Fingers, Multiplicity or Width?

Why low-risk design depends on a clear understanding of MOS parameters

Apart from device type and subtype, and actual connectivity, MOS devices have 4 key parameters that describe their operation and characteristics: channel width (W), channel length (L), number of fingers (NF) and multiplicity (M). (While some PDKs define W as finger width and others use it to refer to total width, for clarity I will define W as finger width in this article.

Channel length is always a fixed parameter. But both schematic and layout designers often use W, NF and M interchangeably. As long as the overall total effective width is the same between layout and schematic, this is often considered to be OK.

Not all parameters are equal

But is it? There are fundamental differences between these three parameters, all of which can potentially impact the silicon’s functionality. Understanding these differences is key to reducing risk.

Take number of fingers. A device with a finger width of 12μ and just 1 finger is not the same as a device with a finger width of 6μ and 2 fingers. They may be logically equivalent but there are important differences between them, because the act of folding the device changes its characteristics significantly and in different ways.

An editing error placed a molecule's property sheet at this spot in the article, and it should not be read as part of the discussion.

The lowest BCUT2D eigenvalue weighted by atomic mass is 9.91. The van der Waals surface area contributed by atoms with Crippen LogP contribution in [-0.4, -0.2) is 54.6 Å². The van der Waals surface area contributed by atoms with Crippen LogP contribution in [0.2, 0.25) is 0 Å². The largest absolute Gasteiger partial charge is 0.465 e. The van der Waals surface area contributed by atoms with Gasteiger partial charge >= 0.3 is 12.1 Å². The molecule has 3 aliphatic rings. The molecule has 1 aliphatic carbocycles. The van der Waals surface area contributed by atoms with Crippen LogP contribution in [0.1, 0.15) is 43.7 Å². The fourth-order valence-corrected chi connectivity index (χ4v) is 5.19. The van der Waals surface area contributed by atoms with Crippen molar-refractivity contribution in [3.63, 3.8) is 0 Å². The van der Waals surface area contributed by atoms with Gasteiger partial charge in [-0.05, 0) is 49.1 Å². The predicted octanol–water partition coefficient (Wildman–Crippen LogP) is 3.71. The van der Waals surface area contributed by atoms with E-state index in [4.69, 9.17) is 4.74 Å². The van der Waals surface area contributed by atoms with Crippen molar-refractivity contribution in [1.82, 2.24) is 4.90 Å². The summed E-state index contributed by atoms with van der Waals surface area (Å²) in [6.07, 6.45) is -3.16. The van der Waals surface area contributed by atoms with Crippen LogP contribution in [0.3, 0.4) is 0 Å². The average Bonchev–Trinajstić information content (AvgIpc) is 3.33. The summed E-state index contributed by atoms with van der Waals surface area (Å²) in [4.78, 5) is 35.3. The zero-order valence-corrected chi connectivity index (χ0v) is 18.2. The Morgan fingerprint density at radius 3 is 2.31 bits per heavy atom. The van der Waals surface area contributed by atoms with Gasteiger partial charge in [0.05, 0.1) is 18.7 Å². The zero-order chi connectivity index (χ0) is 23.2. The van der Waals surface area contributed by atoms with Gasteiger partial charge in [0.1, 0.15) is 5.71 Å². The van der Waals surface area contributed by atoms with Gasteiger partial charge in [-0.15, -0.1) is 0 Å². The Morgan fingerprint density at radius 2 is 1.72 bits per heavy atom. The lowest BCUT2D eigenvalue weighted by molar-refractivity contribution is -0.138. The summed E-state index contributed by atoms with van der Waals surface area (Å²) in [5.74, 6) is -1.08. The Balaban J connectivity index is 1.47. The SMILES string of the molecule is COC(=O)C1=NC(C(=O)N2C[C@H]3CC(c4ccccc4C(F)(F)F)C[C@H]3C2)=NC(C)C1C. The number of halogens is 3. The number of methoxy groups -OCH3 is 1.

First, in the example above, there is now an asymmetry between source and drain that was not there previously, meaning that one terminal will have less than half the capacitance of the other. Current distribution through the device also changes, as do other parameters like gate resistance, and SA and SB STI parameters.

The all-important link between schematic and layout

These changes may or may not impact the functionality or performance of the circuit, but by using W and NF interchangeably, we fundamentally break the direct link between schematic and layout. Only a full device parameter extraction of the layout, together with simulation, will prove that functionality or performance have not been altered in a detrimental way.

Similarly, multiplicity (M) assumes that the device is made up of individual islands of diffusion with no sharing. By sharing them[if !supportAnnotations][PW1][endif] , the layout engineer changes the actual characteristics of the devices, potentially introducing risk into the design.

The lowest-risk approach is to maintain a 1:1 relationship between schematic and layout, with layout engineers strictly adhering to the parameters defined in the schematic and design engineers ensuring they understand the subtle differences between the parameters.

This topic is covered in greater detail in IC Mask Design’s Analog Layout Techniques course (ANLT). For more information click here.